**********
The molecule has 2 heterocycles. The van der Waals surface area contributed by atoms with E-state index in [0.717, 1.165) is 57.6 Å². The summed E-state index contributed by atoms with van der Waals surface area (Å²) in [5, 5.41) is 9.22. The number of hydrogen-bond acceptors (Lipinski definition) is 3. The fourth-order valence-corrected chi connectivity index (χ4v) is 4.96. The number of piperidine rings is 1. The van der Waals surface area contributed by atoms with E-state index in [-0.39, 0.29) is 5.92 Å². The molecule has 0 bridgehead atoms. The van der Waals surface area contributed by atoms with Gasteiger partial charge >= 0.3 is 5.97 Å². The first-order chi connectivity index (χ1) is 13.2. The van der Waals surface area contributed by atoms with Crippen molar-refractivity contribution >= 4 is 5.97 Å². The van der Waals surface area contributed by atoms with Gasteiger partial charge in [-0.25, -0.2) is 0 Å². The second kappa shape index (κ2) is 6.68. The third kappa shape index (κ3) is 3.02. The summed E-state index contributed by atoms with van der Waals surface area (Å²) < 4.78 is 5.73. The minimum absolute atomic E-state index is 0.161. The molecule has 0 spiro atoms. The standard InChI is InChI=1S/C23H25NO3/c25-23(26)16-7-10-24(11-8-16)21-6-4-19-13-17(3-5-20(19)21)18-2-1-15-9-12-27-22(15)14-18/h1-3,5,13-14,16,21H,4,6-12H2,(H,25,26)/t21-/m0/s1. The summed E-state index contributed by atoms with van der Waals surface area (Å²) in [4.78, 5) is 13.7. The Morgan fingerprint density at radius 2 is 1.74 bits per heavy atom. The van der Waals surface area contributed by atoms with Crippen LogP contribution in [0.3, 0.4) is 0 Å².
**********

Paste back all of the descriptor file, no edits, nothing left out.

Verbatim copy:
The molecule has 2 heterocycles. The van der Waals surface area contributed by atoms with E-state index in [0.717, 1.165) is 57.6 Å². The summed E-state index contributed by atoms with van der Waals surface area (Å²) in [5, 5.41) is 9.22. The number of hydrogen-bond acceptors (Lipinski definition) is 3. The fourth-order valence-corrected chi connectivity index (χ4v) is 4.96. The number of piperidine rings is 1. The van der Waals surface area contributed by atoms with E-state index in [-0.39, 0.29) is 5.92 Å². The molecule has 0 bridgehead atoms. The van der Waals surface area contributed by atoms with Gasteiger partial charge >= 0.3 is 5.97 Å². The first-order chi connectivity index (χ1) is 13.2. The van der Waals surface area contributed by atoms with Crippen molar-refractivity contribution >= 4 is 5.97 Å². The van der Waals surface area contributed by atoms with Gasteiger partial charge in [-0.25, -0.2) is 0 Å². The second kappa shape index (κ2) is 6.68. The third kappa shape index (κ3) is 3.02. The summed E-state index contributed by atoms with van der Waals surface area (Å²) < 4.78 is 5.73. The minimum absolute atomic E-state index is 0.161. The molecule has 0 spiro atoms. The standard InChI is InChI=1S/C23H25NO3/c25-23(26)16-7-10-24(11-8-16)21-6-4-19-13-17(3-5-20(19)21)18-2-1-15-9-12-27-22(15)14-18/h1-3,5,13-14,16,21H,4,6-12H2,(H,25,26)/t21-/m0/s1. The summed E-state index contributed by atoms with van der Waals surface area (Å²) in [4.78, 5) is 13.7. The Morgan fingerprint density at radius 2 is 1.74 bits per heavy atom. The van der Waals surface area contributed by atoms with Crippen LogP contribution in [0.3, 0.4) is 0 Å².